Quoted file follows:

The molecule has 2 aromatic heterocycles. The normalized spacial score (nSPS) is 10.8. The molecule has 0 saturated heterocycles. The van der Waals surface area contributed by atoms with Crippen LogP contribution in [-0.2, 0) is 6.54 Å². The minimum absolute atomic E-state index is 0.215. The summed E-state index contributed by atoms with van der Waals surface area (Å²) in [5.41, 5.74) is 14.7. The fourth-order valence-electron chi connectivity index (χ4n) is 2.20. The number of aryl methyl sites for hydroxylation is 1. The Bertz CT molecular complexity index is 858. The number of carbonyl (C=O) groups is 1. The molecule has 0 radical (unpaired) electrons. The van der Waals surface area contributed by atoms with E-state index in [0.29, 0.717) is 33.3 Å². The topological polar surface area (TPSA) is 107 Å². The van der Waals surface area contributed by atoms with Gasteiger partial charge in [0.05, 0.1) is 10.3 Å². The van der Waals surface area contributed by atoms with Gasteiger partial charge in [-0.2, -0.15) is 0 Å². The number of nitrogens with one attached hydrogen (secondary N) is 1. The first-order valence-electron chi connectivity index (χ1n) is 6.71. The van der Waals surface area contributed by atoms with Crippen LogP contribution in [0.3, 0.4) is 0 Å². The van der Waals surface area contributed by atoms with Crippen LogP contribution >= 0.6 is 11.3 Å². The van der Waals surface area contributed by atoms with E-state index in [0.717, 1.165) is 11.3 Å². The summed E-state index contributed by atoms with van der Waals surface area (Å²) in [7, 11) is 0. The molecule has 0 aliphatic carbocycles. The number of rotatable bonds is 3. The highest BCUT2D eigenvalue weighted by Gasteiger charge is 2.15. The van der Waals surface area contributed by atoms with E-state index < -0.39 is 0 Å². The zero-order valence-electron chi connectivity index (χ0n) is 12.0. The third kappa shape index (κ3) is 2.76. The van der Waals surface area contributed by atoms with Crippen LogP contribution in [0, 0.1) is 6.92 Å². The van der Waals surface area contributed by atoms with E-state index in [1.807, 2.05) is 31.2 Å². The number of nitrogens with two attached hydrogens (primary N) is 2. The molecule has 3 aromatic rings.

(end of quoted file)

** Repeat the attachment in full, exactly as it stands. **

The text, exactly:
The molecule has 2 aromatic heterocycles. The normalized spacial score (nSPS) is 10.8. The molecule has 0 saturated heterocycles. The van der Waals surface area contributed by atoms with Crippen LogP contribution in [-0.2, 0) is 6.54 Å². The minimum absolute atomic E-state index is 0.215. The summed E-state index contributed by atoms with van der Waals surface area (Å²) in [5.41, 5.74) is 14.7. The fourth-order valence-electron chi connectivity index (χ4n) is 2.20. The number of aryl methyl sites for hydroxylation is 1. The Bertz CT molecular complexity index is 858. The number of carbonyl (C=O) groups is 1. The molecule has 0 radical (unpaired) electrons. The van der Waals surface area contributed by atoms with E-state index in [0.29, 0.717) is 33.3 Å². The topological polar surface area (TPSA) is 107 Å². The van der Waals surface area contributed by atoms with Gasteiger partial charge in [0.05, 0.1) is 10.3 Å². The van der Waals surface area contributed by atoms with Gasteiger partial charge in [-0.2, -0.15) is 0 Å². The number of nitrogens with one attached hydrogen (secondary N) is 1. The first-order valence-electron chi connectivity index (χ1n) is 6.71. The van der Waals surface area contributed by atoms with Crippen LogP contribution in [0.3, 0.4) is 0 Å². The van der Waals surface area contributed by atoms with Crippen LogP contribution >= 0.6 is 11.3 Å². The van der Waals surface area contributed by atoms with E-state index in [0.717, 1.165) is 11.3 Å². The summed E-state index contributed by atoms with van der Waals surface area (Å²) in [7, 11) is 0. The molecule has 0 aliphatic carbocycles. The number of rotatable bonds is 3. The highest BCUT2D eigenvalue weighted by Gasteiger charge is 2.15. The van der Waals surface area contributed by atoms with E-state index < -0.39 is 0 Å². The zero-order valence-electron chi connectivity index (χ0n) is 12.0. The third kappa shape index (κ3) is 2.76. The van der Waals surface area contributed by atoms with Crippen LogP contribution in [0, 0.1) is 6.92 Å². The van der Waals surface area contributed by atoms with E-state index in [1.807, 2.05) is 31.2 Å². The number of nitrogens with two attached hydrogens (primary N) is 2. The molecule has 3 aromatic rings.